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Title: Evaporative heat transfer of liquid nitrogen for energy systems applications
Author: Rebelo, Neville
ISNI:       0000 0004 8500 7171
Awarding Body: Loughborough University
Current Institution: Loughborough University
Date of Award: 2019
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The rapid rise in global CO2 emissions due to increasing demand for fossil fuels has led to the pursuit of alternative energy sources with reduced emissions for producing power. Liquid nitrogen or other cryogenic liquids have the potential to replace or augment current energy sources in cooling and power applications. This can be done by the rapid evaporation and expansion processes that occur when liquid nitrogen is injected into hotter fluids in mechanical expander systems. Earlier works in this area did not lead to any commercialised technologies. In addition, previous works did not quantify the heat transfer rates achievable when liquid nitrogen is directly immersed into a heated liquid. The potential of liquid nitrogen as a source of cold stored thermal energy has motivated this study. The expansion work achievable when liquid nitrogen is injected into a mechanical expander containing a heated liquid has been studied thermodynamically and the required heat transfer rates estimated. The evaporation process of single liquid nitrogen droplets when submerged into n-propanol, methanol, n-hexane, and n-pentane maintained at different temperatures have been investigated experimentally and numerically. The evaporation process is quantified by tracking the growth rate of the resulting nitrogen vapour bubble that has an interface with the bulk liquid. The experimental data suggest that the bubble volume growth is proportional to the time and the bubble growth rate is mainly determined by the initial droplet size. A comparison between the four different bulk liquids indicates that the evaporation rate in n-pentane is the highest, possibly due to its low surface tension. A scaling law based on the pure diffusion-controlled evaporation of droplet in an open air environment has been successfully implemented to scale the experimental data. The more detailed bubble growth rates have been modelled by a heuristic one-dimensional, quasi-steady, conduction-based model. An effective thermal conductivity has been introduced to account for the complex dynamics of the droplet inside the bubble and the subsequent convective processes in the surrounding vapour. The evaporation process of non-cryogenic droplets such as n-pentane and n-hexane when submerged into water, aqueous glycerol and glycerol maintained at different temperatures has been investigated experimentally and numerically. Three different evaporation regimes have been found for these droplets based on the superheat provided by the bulk liquid with regions of high heat transfer determined. Such regions of high heat transfer can be obtained when a spray of liquid nitrogen droplets is injected into a superheated immiscible liquid inside a mechanical expander resulting in greater utilisation of the cold stored thermal energy in liquid nitrogen thereby making such systems practical.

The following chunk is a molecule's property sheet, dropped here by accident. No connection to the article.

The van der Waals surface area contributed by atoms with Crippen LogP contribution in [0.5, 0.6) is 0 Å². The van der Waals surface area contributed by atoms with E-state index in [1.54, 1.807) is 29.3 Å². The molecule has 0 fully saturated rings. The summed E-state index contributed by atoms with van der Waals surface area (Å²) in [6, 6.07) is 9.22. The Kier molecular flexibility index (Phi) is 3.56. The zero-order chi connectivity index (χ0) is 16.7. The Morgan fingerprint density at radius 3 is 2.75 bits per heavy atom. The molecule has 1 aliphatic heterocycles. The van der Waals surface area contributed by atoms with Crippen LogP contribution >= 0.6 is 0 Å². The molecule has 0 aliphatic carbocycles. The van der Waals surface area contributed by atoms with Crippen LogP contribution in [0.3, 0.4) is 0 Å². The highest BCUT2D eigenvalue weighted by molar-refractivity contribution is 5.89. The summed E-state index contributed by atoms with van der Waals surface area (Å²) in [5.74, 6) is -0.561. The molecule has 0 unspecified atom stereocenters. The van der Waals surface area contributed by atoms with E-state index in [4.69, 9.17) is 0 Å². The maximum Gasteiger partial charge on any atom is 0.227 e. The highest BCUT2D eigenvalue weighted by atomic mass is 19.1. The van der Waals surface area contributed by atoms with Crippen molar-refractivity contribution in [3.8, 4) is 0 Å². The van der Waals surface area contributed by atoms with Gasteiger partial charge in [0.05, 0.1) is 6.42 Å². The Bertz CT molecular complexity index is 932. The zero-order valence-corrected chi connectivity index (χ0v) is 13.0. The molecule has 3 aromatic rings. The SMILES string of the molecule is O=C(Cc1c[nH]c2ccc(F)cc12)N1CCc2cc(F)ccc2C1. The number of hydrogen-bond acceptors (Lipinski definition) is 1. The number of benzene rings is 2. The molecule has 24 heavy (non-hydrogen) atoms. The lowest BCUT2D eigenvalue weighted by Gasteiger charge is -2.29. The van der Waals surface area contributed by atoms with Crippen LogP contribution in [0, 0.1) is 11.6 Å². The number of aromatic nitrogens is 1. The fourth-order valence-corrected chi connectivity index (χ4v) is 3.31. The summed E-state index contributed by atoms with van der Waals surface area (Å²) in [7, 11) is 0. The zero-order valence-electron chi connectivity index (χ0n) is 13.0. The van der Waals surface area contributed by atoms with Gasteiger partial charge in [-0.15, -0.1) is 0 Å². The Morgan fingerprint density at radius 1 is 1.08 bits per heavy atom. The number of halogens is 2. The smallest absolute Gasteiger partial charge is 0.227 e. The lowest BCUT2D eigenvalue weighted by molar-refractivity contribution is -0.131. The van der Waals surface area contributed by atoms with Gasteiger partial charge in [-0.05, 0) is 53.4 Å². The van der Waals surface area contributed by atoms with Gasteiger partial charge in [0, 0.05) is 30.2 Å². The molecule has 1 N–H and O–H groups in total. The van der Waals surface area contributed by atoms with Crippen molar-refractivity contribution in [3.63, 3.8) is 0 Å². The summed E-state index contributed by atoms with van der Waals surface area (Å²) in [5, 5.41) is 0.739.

Supervisor: Not available Sponsor: Not available
Qualification Name: Thesis (Ph.D.) Qualification Level: Doctoral
Keywords: Liquid nitrogen ; Cryogenic droplets ; Evaporation ; Heat transfer ; Superheated immiscible liquid ; Superheat limit